Eucalyptus species are indigenous to Australia but arenowgrown worldwide due to their fast growth rate and various uses as timber and fuel wood. Insect pests of Eucalyptus have since followed their host and, in most cases, leaving behind the natural enemies which usually regulate them below economic injury. This is the case with Glycaspis brimblecombei and Leptocybe invasa which are now resident in most parts of the world including Zimbabwe. Damage as a result of the two pests currently poses a threat to reforestation efforts to provide alternative sources of firewood for curing tobacco. The objective of this study was to determine the distribution of the two pests as well as assess the possibility of managing L. invasa through biological control by releasing and recovering successive generations of the natural enemy Selitrichodes neseri in selected L. invasa-infested areas. Surveys were therefore carried out in Zimbabwe and GPS coordinates for pest presence recorded and used to determine the current distribution and future projections of the two pests using Maximum Entropy (maxent) ecological niche modelling. In preliminary studies to manage L. invasa, the natural wasp enemy S. neseri was released in Eucalyptus plantations and recovery studies done to establish their perpetuation in the field. Based on temperature and precipitation averages for Zimbabwe, the model predicted widespread distribution of the two pests especially in Mashonaland West, Bulawayo, Harare, Midlands province and parts of Manicaland province. This predicted range was projected to shrink due to climate change by the year 2055. In terms of relative contribution in predicting the distribution of the occurrence data, the three most important variables were mean annual temperature (39 %), mean temperature coolest month (18.3%)and annual moisture index (18 %). The performance of the model was high, with an AUC value of 0.884. Selitrichodes neseri wasps were recovered in infested Eucalyptus samples 4–6 generations after the initial release, indicating a high possibility of the natural enemy being able to establish in the future. Our findings are therefore important in understanding the current and projected distribution of both L. invasa and G. brimblecombei in Zimbabwe and formulating management measures for the two pests.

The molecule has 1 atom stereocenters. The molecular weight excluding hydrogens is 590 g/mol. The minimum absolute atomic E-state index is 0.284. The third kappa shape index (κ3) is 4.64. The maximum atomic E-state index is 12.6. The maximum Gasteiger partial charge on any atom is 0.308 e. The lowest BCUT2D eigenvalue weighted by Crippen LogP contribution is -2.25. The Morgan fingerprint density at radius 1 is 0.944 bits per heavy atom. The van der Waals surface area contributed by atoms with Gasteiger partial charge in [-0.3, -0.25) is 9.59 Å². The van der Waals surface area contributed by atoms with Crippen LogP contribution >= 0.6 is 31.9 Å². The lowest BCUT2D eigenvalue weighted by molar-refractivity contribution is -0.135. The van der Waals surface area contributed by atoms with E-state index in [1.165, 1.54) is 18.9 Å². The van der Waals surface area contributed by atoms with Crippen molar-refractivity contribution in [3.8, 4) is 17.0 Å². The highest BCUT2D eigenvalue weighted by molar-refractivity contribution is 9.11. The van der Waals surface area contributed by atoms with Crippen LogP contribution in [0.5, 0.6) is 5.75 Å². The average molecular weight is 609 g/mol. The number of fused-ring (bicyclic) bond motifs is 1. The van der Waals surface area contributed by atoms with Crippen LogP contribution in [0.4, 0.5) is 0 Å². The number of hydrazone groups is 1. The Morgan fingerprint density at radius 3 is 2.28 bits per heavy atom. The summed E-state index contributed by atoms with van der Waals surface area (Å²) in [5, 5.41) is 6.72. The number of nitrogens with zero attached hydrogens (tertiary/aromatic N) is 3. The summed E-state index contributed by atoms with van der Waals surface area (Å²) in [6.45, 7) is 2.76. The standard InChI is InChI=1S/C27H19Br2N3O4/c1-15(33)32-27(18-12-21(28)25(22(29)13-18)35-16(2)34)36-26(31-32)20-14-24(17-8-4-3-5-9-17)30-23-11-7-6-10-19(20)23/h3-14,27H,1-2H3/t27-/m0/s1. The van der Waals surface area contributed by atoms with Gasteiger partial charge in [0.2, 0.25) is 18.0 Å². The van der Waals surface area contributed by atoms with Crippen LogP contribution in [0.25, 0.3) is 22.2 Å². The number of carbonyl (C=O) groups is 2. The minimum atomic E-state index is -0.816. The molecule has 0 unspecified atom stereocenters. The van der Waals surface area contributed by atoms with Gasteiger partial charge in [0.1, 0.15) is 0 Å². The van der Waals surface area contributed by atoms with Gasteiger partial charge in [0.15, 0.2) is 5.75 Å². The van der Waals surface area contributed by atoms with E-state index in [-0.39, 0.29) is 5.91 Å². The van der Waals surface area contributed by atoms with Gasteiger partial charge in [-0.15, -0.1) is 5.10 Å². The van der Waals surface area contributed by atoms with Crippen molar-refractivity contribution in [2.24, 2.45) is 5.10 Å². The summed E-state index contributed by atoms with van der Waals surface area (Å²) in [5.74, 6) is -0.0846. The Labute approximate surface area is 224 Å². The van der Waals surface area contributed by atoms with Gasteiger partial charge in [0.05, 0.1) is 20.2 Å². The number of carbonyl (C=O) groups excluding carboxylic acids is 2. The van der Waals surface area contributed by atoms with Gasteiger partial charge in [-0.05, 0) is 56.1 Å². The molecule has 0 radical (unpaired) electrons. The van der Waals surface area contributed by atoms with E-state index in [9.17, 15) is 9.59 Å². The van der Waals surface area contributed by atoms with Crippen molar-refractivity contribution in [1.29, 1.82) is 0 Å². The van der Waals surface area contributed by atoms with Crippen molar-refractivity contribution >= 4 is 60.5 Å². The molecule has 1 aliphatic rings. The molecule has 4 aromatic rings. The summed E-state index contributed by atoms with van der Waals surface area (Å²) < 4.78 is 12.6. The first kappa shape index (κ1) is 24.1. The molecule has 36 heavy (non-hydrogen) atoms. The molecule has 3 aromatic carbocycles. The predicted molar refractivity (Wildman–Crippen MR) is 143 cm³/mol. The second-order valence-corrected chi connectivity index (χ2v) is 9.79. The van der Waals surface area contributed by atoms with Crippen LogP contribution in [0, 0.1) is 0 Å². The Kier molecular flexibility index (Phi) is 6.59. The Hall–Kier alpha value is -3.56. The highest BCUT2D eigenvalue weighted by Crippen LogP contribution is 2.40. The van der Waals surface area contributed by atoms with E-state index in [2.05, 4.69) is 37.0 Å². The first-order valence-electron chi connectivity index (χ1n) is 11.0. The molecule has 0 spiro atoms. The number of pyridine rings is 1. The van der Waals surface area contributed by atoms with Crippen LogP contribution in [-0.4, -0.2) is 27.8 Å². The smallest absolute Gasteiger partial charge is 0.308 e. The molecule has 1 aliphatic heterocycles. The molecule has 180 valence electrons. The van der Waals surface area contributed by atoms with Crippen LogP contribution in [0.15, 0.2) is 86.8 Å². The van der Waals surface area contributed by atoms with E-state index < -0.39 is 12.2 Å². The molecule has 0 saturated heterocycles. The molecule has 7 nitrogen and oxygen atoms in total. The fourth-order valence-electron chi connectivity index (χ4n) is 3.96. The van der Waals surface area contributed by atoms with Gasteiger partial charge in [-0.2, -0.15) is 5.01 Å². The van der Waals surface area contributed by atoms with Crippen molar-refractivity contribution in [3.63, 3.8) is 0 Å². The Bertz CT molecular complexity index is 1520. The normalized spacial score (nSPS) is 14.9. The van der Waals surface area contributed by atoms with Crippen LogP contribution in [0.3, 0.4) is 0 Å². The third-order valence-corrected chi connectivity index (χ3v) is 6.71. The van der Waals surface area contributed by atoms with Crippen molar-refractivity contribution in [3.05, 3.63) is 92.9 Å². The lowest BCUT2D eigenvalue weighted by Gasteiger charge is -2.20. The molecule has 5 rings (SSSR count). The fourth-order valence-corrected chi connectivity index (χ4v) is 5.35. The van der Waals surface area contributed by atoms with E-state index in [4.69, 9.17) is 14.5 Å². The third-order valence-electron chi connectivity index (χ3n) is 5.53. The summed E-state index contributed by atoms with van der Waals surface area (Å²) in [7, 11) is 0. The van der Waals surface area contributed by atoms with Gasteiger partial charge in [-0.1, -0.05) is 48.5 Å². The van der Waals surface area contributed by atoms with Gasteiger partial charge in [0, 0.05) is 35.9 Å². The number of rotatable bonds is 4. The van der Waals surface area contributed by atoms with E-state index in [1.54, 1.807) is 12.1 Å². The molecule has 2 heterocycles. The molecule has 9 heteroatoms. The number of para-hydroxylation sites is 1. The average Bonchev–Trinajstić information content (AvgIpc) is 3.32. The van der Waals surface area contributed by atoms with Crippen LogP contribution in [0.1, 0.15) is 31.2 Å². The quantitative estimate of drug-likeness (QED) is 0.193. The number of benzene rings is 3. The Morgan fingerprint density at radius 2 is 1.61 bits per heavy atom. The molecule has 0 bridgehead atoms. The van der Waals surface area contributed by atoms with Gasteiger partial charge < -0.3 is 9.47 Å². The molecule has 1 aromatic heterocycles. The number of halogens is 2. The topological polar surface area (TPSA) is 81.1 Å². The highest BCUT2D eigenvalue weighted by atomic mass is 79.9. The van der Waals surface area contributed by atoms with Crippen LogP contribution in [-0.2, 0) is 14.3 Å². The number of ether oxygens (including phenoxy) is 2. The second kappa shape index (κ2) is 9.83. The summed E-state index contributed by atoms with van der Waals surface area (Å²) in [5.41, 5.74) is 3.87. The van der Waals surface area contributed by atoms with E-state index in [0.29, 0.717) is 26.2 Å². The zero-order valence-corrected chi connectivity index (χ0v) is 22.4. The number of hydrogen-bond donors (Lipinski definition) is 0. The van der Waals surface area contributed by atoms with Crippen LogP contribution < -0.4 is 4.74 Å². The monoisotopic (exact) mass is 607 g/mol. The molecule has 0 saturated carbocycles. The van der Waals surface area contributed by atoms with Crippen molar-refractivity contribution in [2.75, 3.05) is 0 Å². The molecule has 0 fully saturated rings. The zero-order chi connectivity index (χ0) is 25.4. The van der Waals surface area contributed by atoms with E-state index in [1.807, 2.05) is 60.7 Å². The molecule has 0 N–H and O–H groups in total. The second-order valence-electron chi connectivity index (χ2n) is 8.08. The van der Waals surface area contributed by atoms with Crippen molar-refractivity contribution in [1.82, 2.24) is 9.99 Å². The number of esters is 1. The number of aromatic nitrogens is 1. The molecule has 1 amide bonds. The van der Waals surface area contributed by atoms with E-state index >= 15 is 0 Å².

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Vol. 26 • No. 1